Professor Liz Pellicano has long been committed to transforming autism science so that it more accurately reflects everyday autistic life. She is Professor of Autism Research at University College London (UCL), having recently been Professor at Macquarie University, Sydney, Australia. Previously, she was Professor of Autism Education and Director of the Centre for Research in Autism and Education (CRAE) at UCL Institute of Education. Her most recent research, funded by a Future Fellowship from the Australian Research Council, identifies ways to bridge the gap between lab and life and open up research to greater involvement of Autistic people
themselves, with the aim of generating scientific discoveries that bring real benefits to Autistic people and their families.
Alex is a passionate advocate for individuals who are neurodivergent and happens to be on the autism spectrum herself. She holds a Masters degree in Industrial/Organizational Psychology and is the founder of her own company, ActuallyAlex. Her primary goal is to bridge the gap between neurodivergent and neurotypical individuals in order to eliminate the stigma surrounding invisible disabilities. Through her organization, she offers a variety of services such as informative sessions, consulting, and digital products that provide relatable stories, practical examples, and takeaway tools to promote better understanding, support, and validation between both groups in corporate and university settings.
Patrick is an autistic PhD candidate in developmental psychology in the Neurocognitive Development Lab at the University of California, Davis. His main research interest sensory processing and attention in autism. However, Patrick is more broadly interested in anything relevant to the well-being of autistic and neurodivergent people, and he has studied community perspectives regarding intervention and neurodiversity controversies. Patrick is a co-founder of the Autistic Researchers Committee at the International Society for Autism Research (INSAR) and helped to found a neurodivergent peer-support and advocacy community at UC Davis. He maintains a blog, autisticscholar.com.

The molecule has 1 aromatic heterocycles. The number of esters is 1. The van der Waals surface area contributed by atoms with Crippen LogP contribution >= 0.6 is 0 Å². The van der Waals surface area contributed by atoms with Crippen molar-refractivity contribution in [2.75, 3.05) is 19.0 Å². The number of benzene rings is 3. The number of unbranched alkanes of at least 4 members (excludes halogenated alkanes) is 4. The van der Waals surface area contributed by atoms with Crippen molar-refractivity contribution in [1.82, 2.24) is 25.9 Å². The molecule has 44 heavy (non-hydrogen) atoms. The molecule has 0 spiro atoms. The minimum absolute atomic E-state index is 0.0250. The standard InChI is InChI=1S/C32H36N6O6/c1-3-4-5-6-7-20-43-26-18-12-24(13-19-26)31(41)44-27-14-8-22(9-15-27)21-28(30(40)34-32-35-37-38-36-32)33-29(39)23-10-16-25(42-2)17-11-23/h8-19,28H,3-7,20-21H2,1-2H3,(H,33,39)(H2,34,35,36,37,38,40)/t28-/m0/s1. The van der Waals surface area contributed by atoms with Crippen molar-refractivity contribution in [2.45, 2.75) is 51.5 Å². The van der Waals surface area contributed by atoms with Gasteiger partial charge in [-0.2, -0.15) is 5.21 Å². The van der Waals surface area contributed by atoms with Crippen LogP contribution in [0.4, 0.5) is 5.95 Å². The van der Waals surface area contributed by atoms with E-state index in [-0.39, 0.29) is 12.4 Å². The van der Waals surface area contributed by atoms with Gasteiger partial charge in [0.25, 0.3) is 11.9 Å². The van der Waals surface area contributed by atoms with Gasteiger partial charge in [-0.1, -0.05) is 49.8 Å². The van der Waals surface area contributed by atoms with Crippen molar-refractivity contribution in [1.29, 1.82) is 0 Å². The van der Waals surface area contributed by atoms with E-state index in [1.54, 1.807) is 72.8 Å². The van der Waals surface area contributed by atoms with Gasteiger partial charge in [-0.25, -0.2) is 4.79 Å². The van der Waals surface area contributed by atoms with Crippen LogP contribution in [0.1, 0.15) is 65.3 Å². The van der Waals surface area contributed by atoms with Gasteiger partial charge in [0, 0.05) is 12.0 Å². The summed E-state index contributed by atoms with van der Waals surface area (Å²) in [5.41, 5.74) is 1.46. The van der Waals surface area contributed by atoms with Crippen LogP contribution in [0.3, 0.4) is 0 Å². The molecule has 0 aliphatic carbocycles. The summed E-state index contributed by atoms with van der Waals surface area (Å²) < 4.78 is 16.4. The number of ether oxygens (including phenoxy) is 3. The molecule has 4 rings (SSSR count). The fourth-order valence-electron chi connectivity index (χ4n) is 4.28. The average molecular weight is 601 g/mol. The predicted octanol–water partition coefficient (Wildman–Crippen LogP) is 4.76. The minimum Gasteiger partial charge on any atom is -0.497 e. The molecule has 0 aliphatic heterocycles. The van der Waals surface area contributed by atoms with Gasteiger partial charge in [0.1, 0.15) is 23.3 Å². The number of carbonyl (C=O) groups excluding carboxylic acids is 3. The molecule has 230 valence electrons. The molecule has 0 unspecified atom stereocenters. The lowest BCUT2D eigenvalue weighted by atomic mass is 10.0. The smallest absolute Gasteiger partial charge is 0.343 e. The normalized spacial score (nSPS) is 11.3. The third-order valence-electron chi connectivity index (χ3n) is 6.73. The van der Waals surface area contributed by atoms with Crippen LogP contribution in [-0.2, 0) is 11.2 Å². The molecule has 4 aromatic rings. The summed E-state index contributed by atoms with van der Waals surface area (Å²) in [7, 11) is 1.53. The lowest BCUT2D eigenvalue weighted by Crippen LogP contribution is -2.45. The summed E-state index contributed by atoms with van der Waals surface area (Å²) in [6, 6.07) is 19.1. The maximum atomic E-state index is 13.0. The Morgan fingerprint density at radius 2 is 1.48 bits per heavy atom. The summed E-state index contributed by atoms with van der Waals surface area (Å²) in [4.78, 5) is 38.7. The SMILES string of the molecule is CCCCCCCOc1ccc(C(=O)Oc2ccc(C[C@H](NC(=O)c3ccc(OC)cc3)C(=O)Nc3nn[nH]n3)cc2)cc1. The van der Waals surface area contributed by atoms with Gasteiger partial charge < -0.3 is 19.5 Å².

Emily is a counseling psychology graduate student at the University of Calgary in Alberta, Canada. They are presently also a researcher affiliated with the University of Alberta in Alberta, Canada and the University of Victoria in British Columbia, Canada. As an autistic and queer person, their research pertains to furthering the understanding of their community, specifically the intersectionality of LGBTQ+ identities and autism, with a focus on autistic women/femme-identifying people.
Hari is a minimally-speaking autistic and adhder, who recently graduated from UC Berkeley, majoring in psychology and minoring in Disability Studies. At Berkeley, he was lead instructor for a semester-long class on autism, was the first nonspeaking president of the student org, Spectrum at Cal, wrote for the Daily Californian and was an RA at the university Psychology Labs as well as the UC Berkeley Disability Lab. Hari was awarded the Paul & Daisy Soros Fellowship for New Americans, a presitigous scholarship which will assist him in pursuing a doctorate in neuroscience at Vanderbilt University, where he plans to conduct more research in autism. He also enjoys music, watching pro sports in addition to learning tennis. He loves creative writing with some of his poems and other work winning awards including a National Award at Carnegie Hall. Hari is passionate about disability advocacy and is a board member of ASAN. Hari was featured on President Obama’s Instagram campaign on the 30th anniversary of ADA.